unhappy child on floor with mom comforting
Behavior as a mean of communication for nonverbal individuals with ASD

As a parent of a nonverbal child with autism it has been critical that members of my son’s medical team understand and appreciate the connection between his physical pain and his uncharacteristic behavior. Early on in my journey to secure appropriate medical care for my son, I was given a critical piece of advice from our pediatrician. He once told me “whenever there is a dramatic change in my son’s behavior that could not be readily explained by some known cause, to pick up the phone and bring him in to be seen.” I did not realize at the time how rare and how invaluable this piece of medical advice would be for our family. In fact, I can recall an occasion when my son started to randomly bite his hand. In an effort to stop the biting, the educators working with my son immediately began formulating a behavior plan to address this self-injurious behavior. But I thought, what if there’s more to it. I remember calling my pediatrician about the biting and bringing my son in to see him. As it turned out, my son had a raging sinus infection. Once the infection was treated, the biting behavior vanished.

To an inexperienced physician, especially in an emergency department (ED), assumptions on how to treat an initial presentation are often made based on an assessment map for a typical child. During a recent trip to the ED with my son, the physician on duty made a determination that my son’s pain level was low based on his behavior. He was not crying in pain and was not showing any other signs. My son was simply curled up on a stretcher, lethargic and weak. The imaging studies suggested that he had a small bowel obstruction and a CT scan was needed to confirm this diagnosis. The ED physician stated that “with children with challenges like your son, we do not think a CT scan would be feasible.” All I could think of was, if a CT scan was the standard of care for children presenting with abdominal pain and persistent vomiting, then my son would have a CT. A CT scan was eventually done and did confirm his diagnosis.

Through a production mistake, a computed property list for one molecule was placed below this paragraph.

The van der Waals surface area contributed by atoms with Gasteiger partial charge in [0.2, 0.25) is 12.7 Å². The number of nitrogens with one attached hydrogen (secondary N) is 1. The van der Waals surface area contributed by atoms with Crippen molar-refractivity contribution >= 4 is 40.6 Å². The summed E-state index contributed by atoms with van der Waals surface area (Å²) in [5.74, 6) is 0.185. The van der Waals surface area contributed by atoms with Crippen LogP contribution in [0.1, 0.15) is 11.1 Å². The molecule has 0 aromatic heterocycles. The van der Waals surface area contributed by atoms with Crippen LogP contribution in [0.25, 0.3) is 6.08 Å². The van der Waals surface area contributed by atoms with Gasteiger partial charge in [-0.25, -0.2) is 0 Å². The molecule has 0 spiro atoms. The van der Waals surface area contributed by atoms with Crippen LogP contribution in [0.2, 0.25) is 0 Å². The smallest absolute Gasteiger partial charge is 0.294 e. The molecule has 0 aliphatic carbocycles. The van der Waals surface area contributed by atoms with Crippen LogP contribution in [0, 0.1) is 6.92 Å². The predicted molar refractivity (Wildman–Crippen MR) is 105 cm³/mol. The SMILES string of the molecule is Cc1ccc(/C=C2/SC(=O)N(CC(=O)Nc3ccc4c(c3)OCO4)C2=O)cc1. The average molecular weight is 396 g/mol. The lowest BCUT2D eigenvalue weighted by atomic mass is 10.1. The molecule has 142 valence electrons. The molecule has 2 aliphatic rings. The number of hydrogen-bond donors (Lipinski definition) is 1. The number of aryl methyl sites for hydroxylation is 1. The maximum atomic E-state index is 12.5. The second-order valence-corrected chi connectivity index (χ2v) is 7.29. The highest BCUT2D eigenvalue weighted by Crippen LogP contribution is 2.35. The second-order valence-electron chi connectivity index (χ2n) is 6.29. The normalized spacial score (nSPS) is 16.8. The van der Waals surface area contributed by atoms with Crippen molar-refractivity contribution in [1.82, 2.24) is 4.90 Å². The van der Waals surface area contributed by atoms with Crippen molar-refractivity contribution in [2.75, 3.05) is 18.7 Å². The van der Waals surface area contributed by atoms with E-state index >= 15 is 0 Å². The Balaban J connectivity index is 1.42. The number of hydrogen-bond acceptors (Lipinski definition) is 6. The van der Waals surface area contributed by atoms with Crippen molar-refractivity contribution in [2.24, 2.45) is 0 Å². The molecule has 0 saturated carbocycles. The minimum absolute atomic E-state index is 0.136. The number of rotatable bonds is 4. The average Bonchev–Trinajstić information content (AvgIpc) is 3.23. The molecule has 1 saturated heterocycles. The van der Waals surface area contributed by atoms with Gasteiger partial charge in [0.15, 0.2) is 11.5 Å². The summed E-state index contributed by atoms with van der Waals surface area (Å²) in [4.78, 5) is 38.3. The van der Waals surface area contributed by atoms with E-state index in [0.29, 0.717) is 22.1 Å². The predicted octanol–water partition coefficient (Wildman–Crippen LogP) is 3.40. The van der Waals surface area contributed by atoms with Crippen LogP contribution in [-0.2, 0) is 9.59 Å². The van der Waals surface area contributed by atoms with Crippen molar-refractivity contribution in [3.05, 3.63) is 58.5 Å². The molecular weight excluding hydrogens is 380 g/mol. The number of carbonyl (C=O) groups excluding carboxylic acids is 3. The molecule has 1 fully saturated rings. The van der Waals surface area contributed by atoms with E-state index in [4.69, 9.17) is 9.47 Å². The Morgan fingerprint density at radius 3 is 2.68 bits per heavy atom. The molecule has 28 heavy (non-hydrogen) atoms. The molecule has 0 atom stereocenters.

I see it as critical that ED medical staff get a complete picture of a child’s profile before jumping to assumptions about the level of pain or the degree to which a child with autism may cooperate on an exam. We as parents are key members of the treatment team that must educate providers that each child on the autism spectrum is unique. We have to work together to make sure that assumptions aren’t made based on previous experiences with other individuals on the spectrum. My son is so fortunate that his medical team is composed of exceptional professionals who understand that a child with autism is a child first and that behavior often serves as a way to communicate. Other medical professionals need to learn how to translate uncharacteristic behaviors. Understanding that each child with autism is unique, and that medical comorbidities exist. Each and every child needs to be comprehensively evaluated in an effort to provide the highest quality of medical care for individuals on the autism spectrum. For more information regarding medical comorbidities and autism see: https://nationalautismassociation.org/pdf/MedicalComorbiditiesinASD2013.pdf

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